Clarity First Newsletter,
October 16, 2020

“To be hopeful in bad times is not just foolishly romantic. It is based on the fact that human history is a history not only of cruelty but also of compassion, sacrifice, courage, kindness.”

– Howard Zinn

Clarity First

A notebook about how we work, and learn, and love and live.

Yes, the times are frightening. But to abandon hope, hope that we can learn, hope that we can live in harmony with our natural world, hope that we can do what’s best for the most, is to surrender. And the thought of surrendering the amazing potential we share is way, way worse than facing the fear.

We’ve got learning to do. Let’s do it. Happy Friday.

Design, Futures Thinking

Amid pandemics and environmental disasters, designers and architects have been forced to imagine a world in which the only way to move forward is to look back.

A bridge made from the roots of rubber trees, in the village of Mawlynnong, India. Indigenous and ancient architectural practices are having a revival as people reconsider the failures of Modern design.
Credit, “Lo-TEK, Design by Radical Indigenism,” by Julia Watson, published by Taschen © Amos Chapple

“In the months just before the novel coronavirus pandemic shut down much of the world, various museums were beginning to think about what the future might hold for design, namely in the face of a different existential crisis, equally characterized by uncertainty: that if we do not move decisively to mitigate the rise in greenhouse gas emissions, we will experience catastrophic degrees of warming. David Wallace-Wells’s 2019 book “The Uninhabitable Earth” laid out the scenarios: acres of the earth denuded; coastlines and islands swallowed; mass extinctions of flora and fauna; mass human deaths. In other words, design in recent years has been unavoidably faced with a question many of us never thought we would have to ask: How do you design for the future when the future you are designing for will not exist?”

Article: Design for the Future When the Future Is Bleak

Futures Thinking

Conditions of modern life could be driving changes in the makeup of our genes. Our bodies and our brains may not be the same as those of our descendants.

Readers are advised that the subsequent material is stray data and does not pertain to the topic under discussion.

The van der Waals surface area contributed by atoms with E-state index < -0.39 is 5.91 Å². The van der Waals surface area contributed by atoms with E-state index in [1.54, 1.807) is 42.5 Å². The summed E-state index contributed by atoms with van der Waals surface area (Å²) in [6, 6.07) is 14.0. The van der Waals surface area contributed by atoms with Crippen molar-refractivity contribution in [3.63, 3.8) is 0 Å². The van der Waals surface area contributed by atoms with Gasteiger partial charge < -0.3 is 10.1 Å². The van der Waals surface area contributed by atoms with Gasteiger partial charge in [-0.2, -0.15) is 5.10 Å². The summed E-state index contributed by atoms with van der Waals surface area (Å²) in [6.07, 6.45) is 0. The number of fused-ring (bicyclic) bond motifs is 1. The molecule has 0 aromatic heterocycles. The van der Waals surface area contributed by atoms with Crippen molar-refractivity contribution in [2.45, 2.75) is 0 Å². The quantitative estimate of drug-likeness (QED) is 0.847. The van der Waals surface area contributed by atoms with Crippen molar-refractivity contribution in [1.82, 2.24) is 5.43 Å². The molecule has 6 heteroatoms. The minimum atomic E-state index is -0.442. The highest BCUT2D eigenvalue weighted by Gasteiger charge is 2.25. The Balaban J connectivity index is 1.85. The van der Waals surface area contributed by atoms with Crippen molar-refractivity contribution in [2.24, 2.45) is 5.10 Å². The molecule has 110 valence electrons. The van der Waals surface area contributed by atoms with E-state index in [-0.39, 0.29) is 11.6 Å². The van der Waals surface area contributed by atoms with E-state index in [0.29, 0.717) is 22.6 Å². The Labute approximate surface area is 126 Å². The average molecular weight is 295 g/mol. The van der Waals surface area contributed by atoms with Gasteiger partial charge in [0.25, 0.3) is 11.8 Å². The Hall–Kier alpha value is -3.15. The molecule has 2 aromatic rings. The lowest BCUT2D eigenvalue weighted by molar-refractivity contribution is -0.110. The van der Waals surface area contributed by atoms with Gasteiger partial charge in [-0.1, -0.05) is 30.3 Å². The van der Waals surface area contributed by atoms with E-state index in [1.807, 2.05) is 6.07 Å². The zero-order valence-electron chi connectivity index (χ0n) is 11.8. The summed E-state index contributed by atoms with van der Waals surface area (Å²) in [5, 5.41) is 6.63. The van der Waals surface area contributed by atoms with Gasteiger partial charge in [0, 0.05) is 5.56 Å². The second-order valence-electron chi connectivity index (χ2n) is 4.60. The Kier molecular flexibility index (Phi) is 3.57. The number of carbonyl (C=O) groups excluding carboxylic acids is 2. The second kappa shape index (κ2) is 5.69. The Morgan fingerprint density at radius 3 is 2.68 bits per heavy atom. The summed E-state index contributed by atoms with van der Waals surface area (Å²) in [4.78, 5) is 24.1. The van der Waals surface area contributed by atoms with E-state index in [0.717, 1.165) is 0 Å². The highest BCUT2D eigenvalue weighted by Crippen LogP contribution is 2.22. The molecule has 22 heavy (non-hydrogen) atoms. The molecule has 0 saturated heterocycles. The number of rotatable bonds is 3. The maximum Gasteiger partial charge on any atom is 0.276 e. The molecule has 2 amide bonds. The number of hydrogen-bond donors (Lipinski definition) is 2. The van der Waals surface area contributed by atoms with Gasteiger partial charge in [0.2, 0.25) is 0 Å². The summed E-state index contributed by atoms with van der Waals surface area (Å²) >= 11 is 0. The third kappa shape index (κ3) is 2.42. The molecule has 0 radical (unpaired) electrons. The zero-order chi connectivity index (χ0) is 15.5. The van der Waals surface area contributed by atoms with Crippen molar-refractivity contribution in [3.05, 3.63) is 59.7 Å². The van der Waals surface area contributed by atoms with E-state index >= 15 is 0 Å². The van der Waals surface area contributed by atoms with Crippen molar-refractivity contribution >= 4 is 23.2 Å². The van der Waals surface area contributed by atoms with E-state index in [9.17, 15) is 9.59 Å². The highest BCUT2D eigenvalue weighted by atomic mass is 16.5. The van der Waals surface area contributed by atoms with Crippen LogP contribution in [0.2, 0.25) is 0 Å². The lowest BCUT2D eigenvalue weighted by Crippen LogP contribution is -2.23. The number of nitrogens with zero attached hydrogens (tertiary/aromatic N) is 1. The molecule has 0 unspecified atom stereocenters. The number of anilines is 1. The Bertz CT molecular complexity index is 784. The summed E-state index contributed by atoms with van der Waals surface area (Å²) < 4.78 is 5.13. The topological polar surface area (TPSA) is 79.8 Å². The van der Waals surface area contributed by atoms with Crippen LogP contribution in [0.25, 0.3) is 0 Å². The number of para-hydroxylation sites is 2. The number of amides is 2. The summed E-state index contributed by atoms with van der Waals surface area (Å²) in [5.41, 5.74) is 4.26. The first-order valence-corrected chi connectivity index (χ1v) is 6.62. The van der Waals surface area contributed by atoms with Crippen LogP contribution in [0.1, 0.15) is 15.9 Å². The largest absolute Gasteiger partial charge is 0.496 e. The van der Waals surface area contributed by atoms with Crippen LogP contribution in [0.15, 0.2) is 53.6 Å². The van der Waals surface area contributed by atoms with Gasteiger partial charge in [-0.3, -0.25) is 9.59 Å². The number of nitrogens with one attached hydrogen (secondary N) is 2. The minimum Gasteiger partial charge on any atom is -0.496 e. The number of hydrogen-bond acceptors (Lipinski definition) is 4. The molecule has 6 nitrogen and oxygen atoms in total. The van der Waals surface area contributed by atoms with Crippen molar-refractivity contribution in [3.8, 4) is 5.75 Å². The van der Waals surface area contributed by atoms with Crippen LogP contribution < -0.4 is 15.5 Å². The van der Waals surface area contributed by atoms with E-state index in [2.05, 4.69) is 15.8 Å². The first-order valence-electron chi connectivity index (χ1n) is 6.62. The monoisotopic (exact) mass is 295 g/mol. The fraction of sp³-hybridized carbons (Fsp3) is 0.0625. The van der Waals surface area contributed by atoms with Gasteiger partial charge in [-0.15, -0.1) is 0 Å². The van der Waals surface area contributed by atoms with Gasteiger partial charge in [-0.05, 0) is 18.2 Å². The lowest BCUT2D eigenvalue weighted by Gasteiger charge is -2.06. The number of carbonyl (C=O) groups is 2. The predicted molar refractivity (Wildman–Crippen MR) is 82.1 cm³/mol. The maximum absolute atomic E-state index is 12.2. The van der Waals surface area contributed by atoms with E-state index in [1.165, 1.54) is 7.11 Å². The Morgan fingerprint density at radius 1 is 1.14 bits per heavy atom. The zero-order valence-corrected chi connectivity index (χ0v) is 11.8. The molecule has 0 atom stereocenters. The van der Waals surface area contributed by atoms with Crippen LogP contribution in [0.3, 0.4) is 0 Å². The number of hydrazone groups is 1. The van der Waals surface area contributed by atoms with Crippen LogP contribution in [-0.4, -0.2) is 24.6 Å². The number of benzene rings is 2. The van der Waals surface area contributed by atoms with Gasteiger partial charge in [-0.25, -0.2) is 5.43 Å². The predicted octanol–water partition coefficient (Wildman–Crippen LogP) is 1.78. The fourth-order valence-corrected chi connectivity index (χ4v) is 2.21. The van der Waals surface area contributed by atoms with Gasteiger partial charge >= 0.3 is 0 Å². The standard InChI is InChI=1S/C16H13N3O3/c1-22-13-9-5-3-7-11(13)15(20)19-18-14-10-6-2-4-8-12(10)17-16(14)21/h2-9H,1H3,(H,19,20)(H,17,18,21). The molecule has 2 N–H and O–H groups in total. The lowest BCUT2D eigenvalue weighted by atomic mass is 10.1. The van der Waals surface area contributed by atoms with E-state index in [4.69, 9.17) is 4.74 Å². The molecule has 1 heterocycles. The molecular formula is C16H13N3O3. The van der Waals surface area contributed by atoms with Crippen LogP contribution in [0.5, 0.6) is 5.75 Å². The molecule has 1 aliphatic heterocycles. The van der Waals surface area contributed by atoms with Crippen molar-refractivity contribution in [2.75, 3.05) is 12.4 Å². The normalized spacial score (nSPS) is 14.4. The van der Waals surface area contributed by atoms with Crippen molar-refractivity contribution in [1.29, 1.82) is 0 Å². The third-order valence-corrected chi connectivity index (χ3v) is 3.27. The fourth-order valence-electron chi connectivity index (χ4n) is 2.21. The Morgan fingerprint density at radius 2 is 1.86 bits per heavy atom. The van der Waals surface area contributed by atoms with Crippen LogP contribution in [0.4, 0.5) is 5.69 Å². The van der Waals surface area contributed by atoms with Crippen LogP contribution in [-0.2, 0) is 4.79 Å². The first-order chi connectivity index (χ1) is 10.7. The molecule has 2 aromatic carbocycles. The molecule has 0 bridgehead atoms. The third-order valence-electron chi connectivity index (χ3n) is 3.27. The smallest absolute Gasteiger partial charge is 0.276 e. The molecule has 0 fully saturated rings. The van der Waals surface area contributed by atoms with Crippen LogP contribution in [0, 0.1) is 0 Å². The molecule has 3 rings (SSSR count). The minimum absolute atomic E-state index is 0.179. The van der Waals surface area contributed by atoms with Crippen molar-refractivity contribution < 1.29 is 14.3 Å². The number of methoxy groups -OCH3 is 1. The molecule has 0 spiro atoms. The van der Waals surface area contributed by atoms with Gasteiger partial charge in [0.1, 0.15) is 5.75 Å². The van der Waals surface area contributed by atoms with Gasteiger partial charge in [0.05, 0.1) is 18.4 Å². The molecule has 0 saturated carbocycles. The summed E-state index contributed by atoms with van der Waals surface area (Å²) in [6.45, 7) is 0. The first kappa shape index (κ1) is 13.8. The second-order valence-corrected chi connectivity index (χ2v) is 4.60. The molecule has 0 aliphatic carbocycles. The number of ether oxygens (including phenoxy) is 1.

“People commonly assume that our species has evolved very little since prehistoric times. Yet new studies using genetic information from populations around the globe suggest that the pace of human evolution increased with the advent of agriculture and cities.

“If we are still evolving, what might our species look like in a millennium should we survive whatever environmental and social surprises are in store for us? Speculation ranges from the hopeful to the dystopian.”

Article: What May Become of Homo sapiens

Personal Development

An active approach to managing uncertainty and creating positive outcomes in a fast-changing world

“In a fast-changing world, many of the strategies, tools, and mindsets that we grew used to ­do not work anymore. Our tendency to simply plan and map out the future does not do justice to the complexities and intricacies of many societal and environmental issues. It requires us to develop a mindset that leverages uncertainty and the unknown as a pathway to innovation, impact, and ‘smart luck.’

“How can we set ourselves up for this ‘smart luck,’ to be able to turn the unexpected into positive outcomes, in even the most challenging of contexts? These are some of the questions that The Serendipity Mindset: The Art and Science of Creating Good Luck aims to answer.

“The following edited excerpt from Chapter 3: The Open Mind, highlights an example of this approach, and how reframing situations via bricolage (‘making the best out of what is at hand’) can foster hope and (social) innovation.”

Book Excerpt: The Serendipity Mindset

Personal Development, Communication

Step One. Choose if you even want to engage.

“Deepak Chopra, the wellness and meditation star who has served as a spiritual adviser to Lady Gaga and is friends with the Dalai Lama, defines a disagreement as ‘a clash of egos.’